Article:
The truest index of our economic progress is the size of our total national surplus. But unfortunately, the nation’s surplus is much more difficult to calculate than total national income. Some idea of the surplus, however, is very necessary not only fixing the long-term objective of planning but also to decide from time to time the immediate direction of detailed policy. It is in this field that extra information about our banks is most helpful. Their health or ill-health is a more exact index for an economy like ours than for advanced industrial societies. This is so because a characteristic of all backward economies is a ravenous propensity for consumption. What remains after social consumption is so little that any manifestation of a concrete surplus is a welcome and very significant indication. If such a surplus accretes at levels where hitherto no accumulation of capital has been noticeable, the health report of the economy can be said to be basically sound, in the sense that development can be optimistically expected.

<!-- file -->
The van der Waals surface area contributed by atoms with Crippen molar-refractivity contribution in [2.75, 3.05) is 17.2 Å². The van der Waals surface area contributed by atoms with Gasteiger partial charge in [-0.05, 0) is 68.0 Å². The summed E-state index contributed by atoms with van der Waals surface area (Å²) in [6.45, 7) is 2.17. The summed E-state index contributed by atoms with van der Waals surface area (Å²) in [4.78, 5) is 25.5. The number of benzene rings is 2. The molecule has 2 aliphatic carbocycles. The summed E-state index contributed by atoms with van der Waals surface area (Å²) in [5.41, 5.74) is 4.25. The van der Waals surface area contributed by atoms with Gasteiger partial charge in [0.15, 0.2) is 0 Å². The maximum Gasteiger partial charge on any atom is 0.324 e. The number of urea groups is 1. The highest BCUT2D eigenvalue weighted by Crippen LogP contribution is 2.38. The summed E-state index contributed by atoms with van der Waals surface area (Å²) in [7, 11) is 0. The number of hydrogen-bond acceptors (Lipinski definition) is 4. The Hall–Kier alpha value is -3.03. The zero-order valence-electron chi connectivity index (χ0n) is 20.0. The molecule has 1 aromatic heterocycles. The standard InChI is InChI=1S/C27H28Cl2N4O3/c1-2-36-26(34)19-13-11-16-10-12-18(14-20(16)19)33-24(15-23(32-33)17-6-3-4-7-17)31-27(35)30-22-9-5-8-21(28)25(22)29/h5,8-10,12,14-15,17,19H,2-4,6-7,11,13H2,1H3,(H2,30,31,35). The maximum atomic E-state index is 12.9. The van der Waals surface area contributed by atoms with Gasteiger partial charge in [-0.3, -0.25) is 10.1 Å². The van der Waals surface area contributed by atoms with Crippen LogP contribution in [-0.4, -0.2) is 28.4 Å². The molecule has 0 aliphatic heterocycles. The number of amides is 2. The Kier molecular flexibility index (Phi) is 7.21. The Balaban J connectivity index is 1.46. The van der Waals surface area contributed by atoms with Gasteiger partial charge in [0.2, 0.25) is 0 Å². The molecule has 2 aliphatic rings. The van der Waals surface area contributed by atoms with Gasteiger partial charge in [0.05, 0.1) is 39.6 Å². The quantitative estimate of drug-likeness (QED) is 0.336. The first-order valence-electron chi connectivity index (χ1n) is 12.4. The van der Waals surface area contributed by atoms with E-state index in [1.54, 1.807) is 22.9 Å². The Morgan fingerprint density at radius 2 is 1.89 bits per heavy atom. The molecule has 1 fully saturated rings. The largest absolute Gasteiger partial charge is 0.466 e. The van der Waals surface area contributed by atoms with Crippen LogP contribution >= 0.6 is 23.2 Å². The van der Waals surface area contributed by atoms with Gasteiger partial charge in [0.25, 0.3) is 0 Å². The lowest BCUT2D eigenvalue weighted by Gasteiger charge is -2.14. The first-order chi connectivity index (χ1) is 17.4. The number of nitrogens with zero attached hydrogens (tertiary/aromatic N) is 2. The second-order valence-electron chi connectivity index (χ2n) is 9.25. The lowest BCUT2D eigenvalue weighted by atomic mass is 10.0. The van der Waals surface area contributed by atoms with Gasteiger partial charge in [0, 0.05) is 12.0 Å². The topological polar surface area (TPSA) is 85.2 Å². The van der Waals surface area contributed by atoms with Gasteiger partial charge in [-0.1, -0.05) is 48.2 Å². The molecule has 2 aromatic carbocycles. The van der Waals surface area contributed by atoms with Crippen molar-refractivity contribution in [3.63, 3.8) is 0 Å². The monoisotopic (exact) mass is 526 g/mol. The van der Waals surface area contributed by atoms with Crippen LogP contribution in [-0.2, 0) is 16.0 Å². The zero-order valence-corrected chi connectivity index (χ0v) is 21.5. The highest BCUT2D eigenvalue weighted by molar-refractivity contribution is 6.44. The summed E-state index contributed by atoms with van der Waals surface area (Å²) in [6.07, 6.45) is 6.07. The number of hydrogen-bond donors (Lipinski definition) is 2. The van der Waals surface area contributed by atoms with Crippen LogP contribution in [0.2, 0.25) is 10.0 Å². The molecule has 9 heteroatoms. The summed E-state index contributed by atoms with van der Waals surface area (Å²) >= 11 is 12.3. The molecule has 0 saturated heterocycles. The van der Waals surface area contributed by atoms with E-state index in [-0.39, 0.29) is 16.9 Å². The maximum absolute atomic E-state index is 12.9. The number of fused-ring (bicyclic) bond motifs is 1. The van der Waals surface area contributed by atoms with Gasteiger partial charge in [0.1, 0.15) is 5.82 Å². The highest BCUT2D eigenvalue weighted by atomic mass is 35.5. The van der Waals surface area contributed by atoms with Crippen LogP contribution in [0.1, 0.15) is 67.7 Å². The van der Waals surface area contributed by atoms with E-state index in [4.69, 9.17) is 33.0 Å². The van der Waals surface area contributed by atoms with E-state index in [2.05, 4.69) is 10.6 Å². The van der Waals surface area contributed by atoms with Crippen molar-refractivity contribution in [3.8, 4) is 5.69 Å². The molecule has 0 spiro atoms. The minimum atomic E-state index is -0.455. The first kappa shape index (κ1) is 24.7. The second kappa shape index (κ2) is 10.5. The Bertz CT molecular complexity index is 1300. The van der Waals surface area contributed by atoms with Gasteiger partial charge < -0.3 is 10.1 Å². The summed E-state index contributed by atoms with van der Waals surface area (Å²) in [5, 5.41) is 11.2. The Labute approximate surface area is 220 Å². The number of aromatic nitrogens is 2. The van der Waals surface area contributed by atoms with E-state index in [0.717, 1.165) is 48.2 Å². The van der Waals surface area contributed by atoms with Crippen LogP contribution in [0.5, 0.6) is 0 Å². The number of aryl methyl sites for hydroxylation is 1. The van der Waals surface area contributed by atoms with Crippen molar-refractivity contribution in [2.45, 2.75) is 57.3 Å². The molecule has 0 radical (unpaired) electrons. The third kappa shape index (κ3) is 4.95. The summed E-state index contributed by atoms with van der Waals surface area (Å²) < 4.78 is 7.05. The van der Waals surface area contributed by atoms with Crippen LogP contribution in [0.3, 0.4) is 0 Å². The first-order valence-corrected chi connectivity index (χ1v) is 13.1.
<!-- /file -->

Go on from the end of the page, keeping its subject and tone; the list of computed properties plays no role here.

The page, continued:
The statistical tables relating to banks in India now published by the Reserve Bank add the quality of exactness to the June report on the Progress of Banking in India, and are helpful in sustaining optimism about the fundamental condition of the national economy. In spite of the very obvious rise in conspicuous consumption in certain urban sectors of our society, and increased export of the national capital due to the needs of hurried industrialisation, the total deposits of joint stock banks in India rose during 1955 by Rs 92 crores, fixed deposits rose by Rs 53 crores. Another sign of health, is the increase in the number of branches of banks in the country while there has been a desirable decrease in the number of banking companies themselves….
(EDIT, August 15, 1956.)